essential fatty acids

Why I Don’t Take Fish Oil

I have never liked seafood. It smells bad to me. I’m so sensitive to that smell that I don’t even like sitting next to someone who is eating seafood. Even the idea of taking a fish oil capsule makes me queasy because I don’t want to end up tasting or smelling fish if I belch. So I was greatly relieved to discover that human beings don’t need to eat fish or take fish oil! The diseases that fish oil is supposed to help prevent are rare to nonexistent among people who eat a low-fat, plant-based diet. Also, a recent study showed that vegans (people who don’t eat any animal foods) had plenty of the long-chain omega 3 fatty acids in their bloodstream, even though they weren’t eating any of the long-chain omega 3 fatty acids and were eating relatively little of their precursor, alpha-linolenic acid. (For an explanation of the essential fatty acids, click here.)

Fish oil is fat from a fish. An oil is just a fat that is liquid at room temperature. The fat from fish tends to stay liquid at room temperature because it is rich in polyunsaturated fatty acids. (For an explanation of the different kinds of fats, click here. Fish oil contains a lot of omega 3 fatty acids, which are much less plentiful than omega 6 fatty acids in the standard American diet. Like humans, however, fish CANNOT make their own supply of omega 3 fatty acids. The omega 3 fatty acids in fish came from the plants at the bottom of their food chain.

Your body can make all the saturated and monounsaturated fatty acids that it needs. However, it can’t make omega 6 or omega 3 fatty acids. The only two fatty acids that are considered essential (which means that they have to be found ready-made in your food) in human nutrition are an omega 6 fatty acid called linoleic acid and an omega 3 fatty acid called alpha-linolenic acid. However, it’s extremely rare to find anyone with a real dietary deficiency of either one. It’s the sort of thing that happens only in tube-fed patients who are being fed fat fat-free solutions or being given an unbalanced fat supplement. Their needs for these essential fatty acids can be met by rubbing a small amount of vegetable oil on their skin.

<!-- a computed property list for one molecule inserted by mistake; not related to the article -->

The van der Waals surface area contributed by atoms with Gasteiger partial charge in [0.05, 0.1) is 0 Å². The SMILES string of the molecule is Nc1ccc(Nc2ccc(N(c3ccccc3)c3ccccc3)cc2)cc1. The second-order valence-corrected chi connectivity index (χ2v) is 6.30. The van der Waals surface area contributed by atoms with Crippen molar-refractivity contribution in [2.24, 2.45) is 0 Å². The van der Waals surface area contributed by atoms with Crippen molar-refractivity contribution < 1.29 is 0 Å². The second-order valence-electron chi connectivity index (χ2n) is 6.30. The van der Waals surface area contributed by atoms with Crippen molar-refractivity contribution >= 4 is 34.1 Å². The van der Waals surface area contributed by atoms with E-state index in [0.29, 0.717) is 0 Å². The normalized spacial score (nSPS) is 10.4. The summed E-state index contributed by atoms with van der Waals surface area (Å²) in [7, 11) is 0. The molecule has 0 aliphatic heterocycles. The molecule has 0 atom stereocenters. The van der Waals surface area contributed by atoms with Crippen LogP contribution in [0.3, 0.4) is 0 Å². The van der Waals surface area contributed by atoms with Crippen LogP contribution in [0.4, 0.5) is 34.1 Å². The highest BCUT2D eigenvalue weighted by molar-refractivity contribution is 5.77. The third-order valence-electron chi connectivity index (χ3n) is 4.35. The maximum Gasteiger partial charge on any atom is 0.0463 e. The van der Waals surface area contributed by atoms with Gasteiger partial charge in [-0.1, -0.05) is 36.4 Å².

Your body uses the omega 6 and omega 3 fatty acids as raw materials to make eicosanoids and leukotrienes, which are signaling molecules that play important roles in inflammation and immunity. These molecules also serve as messengers in the nervous system. Because the eicosanoids that are made from omega 6 fatty acids interact with the ones made from omega 3 fatty acids, it’s probably important to get a reasonable balance between these two kinds of fatty acid in the diet. The most sensible way to do this is to cut way back on fat consumption and eat lots of fresh vegetables. For an extra margin of safety, you can add a spoonful of ground flaxseed to your cereal in the morning. Flaxseed is a good source of alpha-linolenic acid.

The omega 3 fatty acid that is found in plants is alpha-linolenic acid. Like fish, human beings can lengthen the carbon chain of alpha-linolenic acid to produce other fatty acids that the human body needs: docosahexaenoic acid (DHA) and eicosapentaenoic acid (EPA). DHA is found in the cell membranes in the nervous system, including the retina of the eye. EPA is used to make some important eicosanoids that help to moderate the effects of the eicosanoids that are made from omega 6 fatty acids.

The Food and Nutrition Board of the National Academy of Sciences does not consider DHA or EPA to be essential nutrients, which means that those fatty acids don’t have to be found in your food. For a technical discussion of which fatty acids are essential and how much of each you need, see this report from the Food and Nutrition Board of the National Academy of Sciences:

Because of the complicated roles that the essential fatty acids and DHA and EPA play in the immune and nervous system, there’s been a lot of interest in using supplements of these fatty acids as drugs. As with any drug treatment, the decision of how and when to use these supplements should be based on clinical trials, whenever possible. Since most of the diseases that fish oil is being used to treat are rare in populations that eat a low-fat, plant-based diet, it makes sense to try correcting the diet before using fish oil supplements.

It is theoretically possible that some people, especially those who have trouble absorbing fat from their food or who have a rare metabolic disorder, might benefit from taking some form of fat supplement. However, many people refuse for various reasons to use fish products. Fortunately for those people, DHA and EPA supplements made from marine algae are available.